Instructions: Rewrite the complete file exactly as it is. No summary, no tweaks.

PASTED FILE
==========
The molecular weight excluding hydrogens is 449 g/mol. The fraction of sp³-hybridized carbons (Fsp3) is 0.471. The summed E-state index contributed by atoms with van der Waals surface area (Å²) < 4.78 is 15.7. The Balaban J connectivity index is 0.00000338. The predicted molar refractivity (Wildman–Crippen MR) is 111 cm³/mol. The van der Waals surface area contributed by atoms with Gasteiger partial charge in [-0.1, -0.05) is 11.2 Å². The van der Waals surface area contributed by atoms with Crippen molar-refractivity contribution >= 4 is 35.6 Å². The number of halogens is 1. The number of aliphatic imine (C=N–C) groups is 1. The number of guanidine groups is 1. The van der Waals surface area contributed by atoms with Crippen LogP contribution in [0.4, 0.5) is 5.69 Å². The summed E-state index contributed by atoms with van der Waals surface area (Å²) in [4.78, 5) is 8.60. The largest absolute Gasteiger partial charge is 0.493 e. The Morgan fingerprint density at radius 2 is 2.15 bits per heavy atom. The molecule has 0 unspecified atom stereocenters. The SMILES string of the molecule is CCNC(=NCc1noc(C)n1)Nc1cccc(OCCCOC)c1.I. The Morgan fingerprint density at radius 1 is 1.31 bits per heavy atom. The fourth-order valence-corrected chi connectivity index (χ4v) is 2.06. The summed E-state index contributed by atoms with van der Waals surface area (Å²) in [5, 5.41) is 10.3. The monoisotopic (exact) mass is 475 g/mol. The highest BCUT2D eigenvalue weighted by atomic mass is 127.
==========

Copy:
The molecular weight excluding hydrogens is 449 g/mol. The fraction of sp³-hybridized carbons (Fsp3) is 0.471. The summed E-state index contributed by atoms with van der Waals surface area (Å²) < 4.78 is 15.7. The Balaban J connectivity index is 0.00000338. The predicted molar refractivity (Wildman–Crippen MR) is 111 cm³/mol. The van der Waals surface area contributed by atoms with Gasteiger partial charge in [-0.1, -0.05) is 11.2 Å². The van der Waals surface area contributed by atoms with Crippen molar-refractivity contribution >= 4 is 35.6 Å². The number of halogens is 1. The number of aliphatic imine (C=N–C) groups is 1. The number of guanidine groups is 1. The van der Waals surface area contributed by atoms with Crippen LogP contribution in [0.4, 0.5) is 5.69 Å². The summed E-state index contributed by atoms with van der Waals surface area (Å²) in [4.78, 5) is 8.60. The largest absolute Gasteiger partial charge is 0.493 e. The Morgan fingerprint density at radius 2 is 2.15 bits per heavy atom. The molecule has 0 unspecified atom stereocenters. The SMILES string of the molecule is CCNC(=NCc1noc(C)n1)Nc1cccc(OCCCOC)c1.I. The Morgan fingerprint density at radius 1 is 1.31 bits per heavy atom. The fourth-order valence-corrected chi connectivity index (χ4v) is 2.06. The summed E-state index contributed by atoms with van der Waals surface area (Å²) in [5, 5.41) is 10.3. The monoisotopic (exact) mass is 475 g/mol. The highest BCUT2D eigenvalue weighted by atomic mass is 127.